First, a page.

If President Jacob Zuma’s government really cared about his closest historical constituencies in rural KwaZulu-Natal villages, who are amongst those most adversely affected by worsening droughts and floods, then it would not only halt the R250+ billion worth of coal-fired electricity generators being built by Eskom at Medupi and Kusile. The state would shut the world’s single largest CO2 emissions source, Sasol’s Secunda plant which makes oil from coal, and also reverse the R80 billion heavy oil refinery authorized for construction at Coega, north of Port Elizabeth. It would reverse its trillion-rand nuclear energy fantasy and also deny approval to 40 proposed new coal mines in Mpumalanga, Limpopo and KwaZulu-Natal allegedly needed to supply the plants and export markets in coming years on grounds that – just as at the Cradle of Humankind northwest of Johannesburg, which is suffering threats of debilitating acid mine drainage – these will cause permanent contamination of rivers and water tables, increased mercury residues and global warming. Pretoria would offer a Just Transition package to all affected workers, transforming their thousands of lost jobs in fossil fuel industries into employment in renewables, public transport, building refurbishment, appropriate production and disposal, reformed agriculture, healthcare and education, as demanded by labour, environmentalists and communities in the Million Climate Jobs campaign.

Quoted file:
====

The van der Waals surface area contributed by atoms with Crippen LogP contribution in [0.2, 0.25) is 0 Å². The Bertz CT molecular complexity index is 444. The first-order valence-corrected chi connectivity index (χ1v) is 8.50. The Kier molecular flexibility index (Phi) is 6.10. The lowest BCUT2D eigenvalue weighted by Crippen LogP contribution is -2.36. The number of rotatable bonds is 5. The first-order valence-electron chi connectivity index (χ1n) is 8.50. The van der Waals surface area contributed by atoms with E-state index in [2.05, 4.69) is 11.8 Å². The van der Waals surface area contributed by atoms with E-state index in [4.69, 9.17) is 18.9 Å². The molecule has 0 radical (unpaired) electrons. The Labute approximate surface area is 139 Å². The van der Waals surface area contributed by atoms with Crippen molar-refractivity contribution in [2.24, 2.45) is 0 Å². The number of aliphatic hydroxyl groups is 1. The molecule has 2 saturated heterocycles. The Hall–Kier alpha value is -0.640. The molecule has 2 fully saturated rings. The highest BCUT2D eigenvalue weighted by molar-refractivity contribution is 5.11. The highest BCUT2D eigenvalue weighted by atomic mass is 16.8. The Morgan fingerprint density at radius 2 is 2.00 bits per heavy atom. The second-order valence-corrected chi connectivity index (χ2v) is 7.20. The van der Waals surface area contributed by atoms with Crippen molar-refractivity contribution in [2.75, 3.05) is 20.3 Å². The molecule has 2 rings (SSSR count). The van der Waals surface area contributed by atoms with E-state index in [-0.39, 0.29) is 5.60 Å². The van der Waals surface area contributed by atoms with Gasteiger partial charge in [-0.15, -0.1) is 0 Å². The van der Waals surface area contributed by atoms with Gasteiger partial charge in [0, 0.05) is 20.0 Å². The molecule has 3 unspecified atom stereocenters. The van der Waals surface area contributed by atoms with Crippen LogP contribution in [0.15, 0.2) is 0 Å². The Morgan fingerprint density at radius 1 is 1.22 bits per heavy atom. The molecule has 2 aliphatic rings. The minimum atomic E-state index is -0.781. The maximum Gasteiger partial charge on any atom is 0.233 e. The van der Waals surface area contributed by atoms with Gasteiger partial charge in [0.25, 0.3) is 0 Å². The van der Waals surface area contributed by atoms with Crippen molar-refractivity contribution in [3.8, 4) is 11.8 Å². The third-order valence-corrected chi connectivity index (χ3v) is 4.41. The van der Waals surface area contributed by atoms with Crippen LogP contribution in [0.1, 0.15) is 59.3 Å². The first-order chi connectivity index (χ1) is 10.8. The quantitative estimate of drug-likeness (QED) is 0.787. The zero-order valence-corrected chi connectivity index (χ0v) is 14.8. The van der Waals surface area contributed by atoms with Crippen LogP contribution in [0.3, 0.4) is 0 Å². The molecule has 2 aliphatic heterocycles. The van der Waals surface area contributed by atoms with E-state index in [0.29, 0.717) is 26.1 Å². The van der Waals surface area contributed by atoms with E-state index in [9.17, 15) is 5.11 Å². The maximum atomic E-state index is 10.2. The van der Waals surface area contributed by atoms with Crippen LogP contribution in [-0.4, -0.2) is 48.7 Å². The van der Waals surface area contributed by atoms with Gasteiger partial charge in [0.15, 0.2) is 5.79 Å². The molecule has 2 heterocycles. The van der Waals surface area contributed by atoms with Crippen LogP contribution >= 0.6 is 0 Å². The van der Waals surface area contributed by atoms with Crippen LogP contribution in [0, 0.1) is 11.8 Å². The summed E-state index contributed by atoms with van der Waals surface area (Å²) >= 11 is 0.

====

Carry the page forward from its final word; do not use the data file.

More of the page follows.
No, aside from minor PR embarrassment when Greenpeace nails Kusile or Earthlife points out Eskom and Sasol reps on its COP17 delegation, Zuma’s government doesn’t care, as witnessed in the blatantly corrupt African National Congress deal with Hitachi to supply boilers to Medupi and Kusile, a multimillion rand bonsala approved by former environment minister, Eskom chair and ANC finance committee member Valli Moosa. As both victim and villain, South Africa is a poster-child for elite mismanagement of the climate threat. A good measure of our economic elites’ addiction to fossil fuels is carbon intensity per capita unit of output, and we have amongst the world’s highest, far worse than even that great climate Satan, the US. An insignificant contribution to the energy grid – less than 4 per cent in 2010 – comes from South Africa’s incredible renewable potential in solar, tidal and wind sources.